United States of America, Plaintiff-appellee, v. Jose N. Luna, Defendant-appellant, 909 F.2d 119 (5th Cir. 1990)

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U.S. Court of Appeals for the Fifth Circuit - 909 F.2d 119 (5th Cir. 1990)

July 31, 1990


Mari C. Haley (Court Appointed), Waco, Tex., for defendant-appellant.

LeRoy M. Jahn, Asst. U.S. Atty., Ronald F. Ederer, U.S. Atty., San Antonio, Tex., for plaintiff-appellee.

Appeal from the United States District Court For the Western District of Texas.

Before KING, GARWOOD and DUHE, Circuit Judges.

PER CURIAM:


Appellant committed an assault with a gun and concealed the gun before the crime was reported and before the investigation began. We are called upon to decide whether the act of concealing the gun under these circumstances constituted obstruction of justice for purposes of Sec. 3C1.1 of the Sentencing Guidelines. Concluding that it does not, we vacate appellant's sentence and remand for resentencing.

Appellant pleaded guilty to assault with a dangerous weapon. The crime occurred on a United States military installation. He admitted that he concealed the weapon immediately after the commission of the offense. The government concedes that the investigation of the offense did not begin until several hours after the gun was concealed.

The presentence investigation report recommended that the appellant's base offense level be increased two levels for obstruction of justice pursuant to Sec. 3C1.1 of the Guidelines. Appellant objected to the increase and, after hearing argument from counsel, the district court ruled that this increase was appropriate because the concealment of the weapon constituted obstruction of justice. It is appellant's position that the application of Sec. 3C1.1 by the district court was an error of law because the act of concealment occurred prior to the investigation. The pertinent part of Sec. 3C1.1 provides that if the defendant impedes, obstructs, or attempts to impede or obstruct "the administration of justice during the investigation or prosecution of the instant offense, increase the offense level by two levels." Application Note 1(a) to this section provides that "destroying or concealing material evidence, or attempting to do so ..." may be a basis for applying the guideline.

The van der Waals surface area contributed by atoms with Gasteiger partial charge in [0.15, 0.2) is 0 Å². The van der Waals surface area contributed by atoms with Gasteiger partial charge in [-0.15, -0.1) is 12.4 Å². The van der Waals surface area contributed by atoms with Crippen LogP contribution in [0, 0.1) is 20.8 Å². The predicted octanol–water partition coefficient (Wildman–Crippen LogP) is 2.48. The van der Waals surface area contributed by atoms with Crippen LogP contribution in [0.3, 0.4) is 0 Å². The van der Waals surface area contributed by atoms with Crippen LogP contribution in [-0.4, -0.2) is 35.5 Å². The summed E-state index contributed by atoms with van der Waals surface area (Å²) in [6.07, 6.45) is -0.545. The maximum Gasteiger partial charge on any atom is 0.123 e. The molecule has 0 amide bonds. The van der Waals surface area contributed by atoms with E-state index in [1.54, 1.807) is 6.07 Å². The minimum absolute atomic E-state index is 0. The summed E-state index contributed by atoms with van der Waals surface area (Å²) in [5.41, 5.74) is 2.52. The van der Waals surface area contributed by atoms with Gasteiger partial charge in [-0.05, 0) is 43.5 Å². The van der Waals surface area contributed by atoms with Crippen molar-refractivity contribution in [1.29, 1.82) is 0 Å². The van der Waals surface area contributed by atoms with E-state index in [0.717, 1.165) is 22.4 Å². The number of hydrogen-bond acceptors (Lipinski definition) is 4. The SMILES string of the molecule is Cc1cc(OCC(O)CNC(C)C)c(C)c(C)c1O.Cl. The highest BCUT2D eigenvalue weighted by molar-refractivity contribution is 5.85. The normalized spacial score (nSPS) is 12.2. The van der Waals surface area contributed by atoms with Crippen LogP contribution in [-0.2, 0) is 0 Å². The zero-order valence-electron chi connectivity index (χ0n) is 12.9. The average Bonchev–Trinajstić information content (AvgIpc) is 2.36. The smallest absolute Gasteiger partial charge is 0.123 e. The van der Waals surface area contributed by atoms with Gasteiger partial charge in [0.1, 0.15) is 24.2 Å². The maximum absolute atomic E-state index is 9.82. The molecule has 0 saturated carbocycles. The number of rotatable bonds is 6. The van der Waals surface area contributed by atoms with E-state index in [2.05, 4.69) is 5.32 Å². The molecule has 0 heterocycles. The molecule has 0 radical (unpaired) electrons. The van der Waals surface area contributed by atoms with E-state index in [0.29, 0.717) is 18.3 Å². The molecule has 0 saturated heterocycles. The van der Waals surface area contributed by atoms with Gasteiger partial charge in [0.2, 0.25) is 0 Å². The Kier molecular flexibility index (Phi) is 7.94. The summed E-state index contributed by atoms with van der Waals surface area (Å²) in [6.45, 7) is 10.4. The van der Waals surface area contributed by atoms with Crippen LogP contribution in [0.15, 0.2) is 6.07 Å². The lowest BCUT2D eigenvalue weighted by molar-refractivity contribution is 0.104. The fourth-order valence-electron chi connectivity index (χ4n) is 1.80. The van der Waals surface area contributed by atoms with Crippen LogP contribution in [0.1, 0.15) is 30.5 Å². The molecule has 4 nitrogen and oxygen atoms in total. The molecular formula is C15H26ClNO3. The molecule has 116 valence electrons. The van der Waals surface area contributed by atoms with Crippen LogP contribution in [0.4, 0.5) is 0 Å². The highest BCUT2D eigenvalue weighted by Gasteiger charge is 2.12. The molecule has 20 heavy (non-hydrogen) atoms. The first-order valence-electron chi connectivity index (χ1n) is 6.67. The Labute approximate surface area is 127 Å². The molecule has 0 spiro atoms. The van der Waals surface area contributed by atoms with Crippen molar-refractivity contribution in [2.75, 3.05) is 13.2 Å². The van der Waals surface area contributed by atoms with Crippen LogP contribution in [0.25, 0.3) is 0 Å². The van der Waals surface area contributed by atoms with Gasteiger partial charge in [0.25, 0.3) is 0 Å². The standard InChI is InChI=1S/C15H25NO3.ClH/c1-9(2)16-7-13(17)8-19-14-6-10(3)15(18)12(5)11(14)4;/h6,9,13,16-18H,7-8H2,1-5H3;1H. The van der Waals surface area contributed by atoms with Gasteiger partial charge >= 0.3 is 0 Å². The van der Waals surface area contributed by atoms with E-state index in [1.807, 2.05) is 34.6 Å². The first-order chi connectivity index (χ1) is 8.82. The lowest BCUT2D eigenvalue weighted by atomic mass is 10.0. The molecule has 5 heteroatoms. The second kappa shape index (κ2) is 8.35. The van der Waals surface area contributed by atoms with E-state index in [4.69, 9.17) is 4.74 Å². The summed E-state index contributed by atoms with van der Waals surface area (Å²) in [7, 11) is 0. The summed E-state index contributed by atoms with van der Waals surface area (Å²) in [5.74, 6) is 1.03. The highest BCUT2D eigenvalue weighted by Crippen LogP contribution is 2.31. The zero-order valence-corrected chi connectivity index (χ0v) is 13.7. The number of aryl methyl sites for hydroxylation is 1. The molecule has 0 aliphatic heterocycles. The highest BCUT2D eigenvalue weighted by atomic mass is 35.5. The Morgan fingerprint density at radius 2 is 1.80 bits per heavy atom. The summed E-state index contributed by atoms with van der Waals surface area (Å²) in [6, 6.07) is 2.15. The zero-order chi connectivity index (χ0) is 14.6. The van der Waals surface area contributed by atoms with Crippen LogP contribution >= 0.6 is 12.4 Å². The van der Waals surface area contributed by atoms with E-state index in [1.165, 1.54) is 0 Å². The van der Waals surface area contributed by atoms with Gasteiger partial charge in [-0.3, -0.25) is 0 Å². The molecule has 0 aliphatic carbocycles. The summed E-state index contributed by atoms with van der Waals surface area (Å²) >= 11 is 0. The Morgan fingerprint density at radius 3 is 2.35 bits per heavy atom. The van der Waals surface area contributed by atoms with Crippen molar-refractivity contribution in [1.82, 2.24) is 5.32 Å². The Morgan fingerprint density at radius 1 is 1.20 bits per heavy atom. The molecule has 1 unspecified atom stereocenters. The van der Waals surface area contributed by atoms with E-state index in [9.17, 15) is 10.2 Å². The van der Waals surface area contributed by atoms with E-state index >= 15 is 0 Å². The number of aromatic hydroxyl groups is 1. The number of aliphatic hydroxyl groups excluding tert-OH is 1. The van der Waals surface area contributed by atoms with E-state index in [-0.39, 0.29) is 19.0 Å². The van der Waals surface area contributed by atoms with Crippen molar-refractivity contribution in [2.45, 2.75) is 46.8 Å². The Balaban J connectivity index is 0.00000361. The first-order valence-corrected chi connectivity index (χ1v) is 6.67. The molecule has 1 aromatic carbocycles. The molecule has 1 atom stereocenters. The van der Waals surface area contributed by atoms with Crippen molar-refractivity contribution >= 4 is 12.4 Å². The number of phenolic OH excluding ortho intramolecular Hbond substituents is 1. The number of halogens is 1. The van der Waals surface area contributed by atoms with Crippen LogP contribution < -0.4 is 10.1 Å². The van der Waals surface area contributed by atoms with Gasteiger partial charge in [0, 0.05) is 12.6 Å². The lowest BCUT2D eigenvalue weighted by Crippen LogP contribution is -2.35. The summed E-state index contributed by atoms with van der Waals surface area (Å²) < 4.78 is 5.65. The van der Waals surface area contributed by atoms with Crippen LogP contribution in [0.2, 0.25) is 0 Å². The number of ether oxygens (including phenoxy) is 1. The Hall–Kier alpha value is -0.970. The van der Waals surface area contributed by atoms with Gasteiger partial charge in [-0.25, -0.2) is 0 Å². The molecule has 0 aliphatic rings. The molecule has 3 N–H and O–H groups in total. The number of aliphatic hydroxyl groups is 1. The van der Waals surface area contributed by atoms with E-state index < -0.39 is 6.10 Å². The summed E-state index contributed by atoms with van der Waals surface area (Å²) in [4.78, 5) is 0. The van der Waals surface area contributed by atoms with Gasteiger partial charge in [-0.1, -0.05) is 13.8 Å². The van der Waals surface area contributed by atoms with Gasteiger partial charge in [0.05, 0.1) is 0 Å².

Our inquiry is guided by a recent opinion of this Court in United States v. Wilson, 904 F.2d 234 (5th Cir. 1990) which was not available to the district court. In that matter the defendant delivered a package containing firearms to a Federal Express agent for interstate delivery using an alias in the return address on the package. Because of the use of the alias the district court applied Sec. 3C1.1. This Court reversed stating:

" [T]here is simply no evidence that Wilson willfully impeded or obstructed the administration of justice or attempted to do so either, during the investigation or prosecution of his offense.... His intent clearly was not to impede the investigation or prosecution of his offense. His intent was to disguise himself in such a way so that his crime would go unpunished." (Emphasis in original).

In the instant case it is undisputed that no investigation had begun when appellant concealed the gun. It is equally clear that appellant concealed the weapon so that his crime would go unpunished.

The government relies on three cases1 all of which are factually inapposite since in each of those cases the investigation was already underway at the time the defendants attempted to conceal or destroy the evidence.

The government did suggest at the sentencing hearing that although appellant acknowledged that he owned the gun, he denied that it was located on military premises, which was untrue. However, the district court did not rely upon this fact in arriving at its determination to apply Sec. 3C1.1. We express no opinion as to what effect, if any, this might have on the outcome had it been relied upon by the district court.

The sentence is VACATED and the matter REMANDED for resentencing.

1 U.S. v. Galvan-Garcia, 872 F.2d 638, 641 (5th Cir.), cert. denied, --- U.S. ----, 110 S. Ct. 164, 107 L. Ed. 2d 122 (1989); U.S. v. Franco-Torres, 869 F.2d 797, 800 (5th Cir. 1989); U.S. v. Cain, 881 F.2d 980, 982 (11th Cir. 1989).